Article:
At least four villas in Bali are reportedly under investigation by disapproving Indonesian authorities for allegedly “marketing themselves specifically for the gay community”.
Indonesian outlet Coconuts reported authorities were looking into one villa at the Seminyak Beach Resort.
The villa marketed itself on Facebook as “Angelo Bali Gay Guesthouse” and attracted local attention for appearing to be seeking out gay tourists. As a result, the Public Order Agency (Satpol PP) announced they were looking into the matter.
“We received a report, including the one on social media about this villa, accommodation or a guesthouse marketing themselves specifically for the gay community,” Satpol PP head I Gusti Agung Ketut Suryanegara said.
“Their website highlights the villa as specifically for the gay [community]. Here in Bali we don’t recognise that culture.”
On TripAdvisor the villa is described as “a small, luxurious, all-men, clothing-optional gay guesthouse”. But on January 9, the villa stopped operating.
Later, Satpol PP said three other villas were also being looked into for similar marketing.
Badung’s Cultural Agency head, I Made Badra, said the presence of gay villas would “taint” Bali’s tourism reputation.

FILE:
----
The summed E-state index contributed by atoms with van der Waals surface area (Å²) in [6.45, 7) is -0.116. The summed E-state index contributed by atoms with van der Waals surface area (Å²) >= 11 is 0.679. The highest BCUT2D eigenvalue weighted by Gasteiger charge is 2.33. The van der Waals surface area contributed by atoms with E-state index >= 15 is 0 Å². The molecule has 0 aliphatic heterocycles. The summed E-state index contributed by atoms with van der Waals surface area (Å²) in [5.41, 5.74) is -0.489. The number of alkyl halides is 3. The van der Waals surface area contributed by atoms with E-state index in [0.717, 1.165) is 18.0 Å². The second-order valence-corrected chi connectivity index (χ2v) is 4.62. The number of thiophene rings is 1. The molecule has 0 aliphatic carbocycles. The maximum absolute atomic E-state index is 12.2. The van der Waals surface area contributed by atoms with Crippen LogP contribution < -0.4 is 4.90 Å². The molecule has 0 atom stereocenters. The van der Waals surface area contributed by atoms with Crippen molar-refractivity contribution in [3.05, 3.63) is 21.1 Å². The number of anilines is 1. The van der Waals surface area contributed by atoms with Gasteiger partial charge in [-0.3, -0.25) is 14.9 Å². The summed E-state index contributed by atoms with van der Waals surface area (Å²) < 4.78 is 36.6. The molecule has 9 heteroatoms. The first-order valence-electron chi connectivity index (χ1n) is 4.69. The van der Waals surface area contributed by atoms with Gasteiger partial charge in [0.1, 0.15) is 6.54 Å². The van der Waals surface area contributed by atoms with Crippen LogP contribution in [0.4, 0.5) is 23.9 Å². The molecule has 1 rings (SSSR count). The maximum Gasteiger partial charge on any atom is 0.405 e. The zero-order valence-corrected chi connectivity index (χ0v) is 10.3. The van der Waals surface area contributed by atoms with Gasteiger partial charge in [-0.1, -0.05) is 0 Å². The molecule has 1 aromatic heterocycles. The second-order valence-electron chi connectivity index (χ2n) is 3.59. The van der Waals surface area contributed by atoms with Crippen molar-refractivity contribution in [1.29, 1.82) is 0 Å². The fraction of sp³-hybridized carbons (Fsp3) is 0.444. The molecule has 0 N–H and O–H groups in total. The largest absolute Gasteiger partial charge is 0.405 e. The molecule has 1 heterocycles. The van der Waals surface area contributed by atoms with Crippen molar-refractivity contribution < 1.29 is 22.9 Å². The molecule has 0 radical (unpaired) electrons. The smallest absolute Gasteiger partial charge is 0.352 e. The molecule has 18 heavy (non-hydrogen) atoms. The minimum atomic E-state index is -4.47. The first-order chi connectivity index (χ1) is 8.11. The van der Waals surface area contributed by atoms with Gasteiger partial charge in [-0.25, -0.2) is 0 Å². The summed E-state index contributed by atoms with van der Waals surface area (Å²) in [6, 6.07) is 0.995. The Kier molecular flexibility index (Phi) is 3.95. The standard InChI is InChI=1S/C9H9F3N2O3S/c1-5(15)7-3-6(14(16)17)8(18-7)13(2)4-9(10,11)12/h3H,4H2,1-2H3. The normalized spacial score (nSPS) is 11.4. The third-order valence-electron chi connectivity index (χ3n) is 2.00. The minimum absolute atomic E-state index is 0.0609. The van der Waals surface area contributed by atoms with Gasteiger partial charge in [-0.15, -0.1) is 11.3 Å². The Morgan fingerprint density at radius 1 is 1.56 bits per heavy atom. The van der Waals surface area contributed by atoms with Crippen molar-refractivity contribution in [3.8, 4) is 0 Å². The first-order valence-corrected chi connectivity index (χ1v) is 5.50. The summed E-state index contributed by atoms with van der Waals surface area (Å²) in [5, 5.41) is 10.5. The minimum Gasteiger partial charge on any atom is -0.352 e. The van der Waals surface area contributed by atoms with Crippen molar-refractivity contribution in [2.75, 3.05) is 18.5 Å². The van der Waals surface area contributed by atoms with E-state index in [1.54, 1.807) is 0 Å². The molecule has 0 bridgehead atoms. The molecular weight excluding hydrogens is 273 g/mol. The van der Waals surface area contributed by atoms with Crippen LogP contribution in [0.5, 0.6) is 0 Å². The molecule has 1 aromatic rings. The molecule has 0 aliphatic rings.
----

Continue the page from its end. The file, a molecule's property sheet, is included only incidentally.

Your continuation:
“According to our standards of procedure [we] will check their permit documents and whether or not they match what they are allotted for,” Badra said.
“If there is proof that it [caters to the gay community] then we will temporarily close the property.”
Australian outrage over proposed Bali sex ban
Homosexuality is not illegal in most of Indonesia. However leaders have increasingly targeted the country’s LGBTIQ community with homophobic rhetoric and police raids in recent years. Bali has long had a reputation of being more tolerant.
Last September, the Indonesian government unveiled “draconian” new laws to ban consensual sex outside of marriage in Indonesia. The proposed laws would have, as a result, also criminalised all homosexual sex.
After global backlash, President Joko Widodo quickly backed down, postponing the laws indefinitely.
At that time, the Bali Hotels Association urged tourists to “stay calm and continue their activities as usual” after the outrage.
The Association stressed the government had not passed the unwed sex law and it could not be enforced.
More than one million Australians holiday in Bali every year, contributing millions to the local economy.
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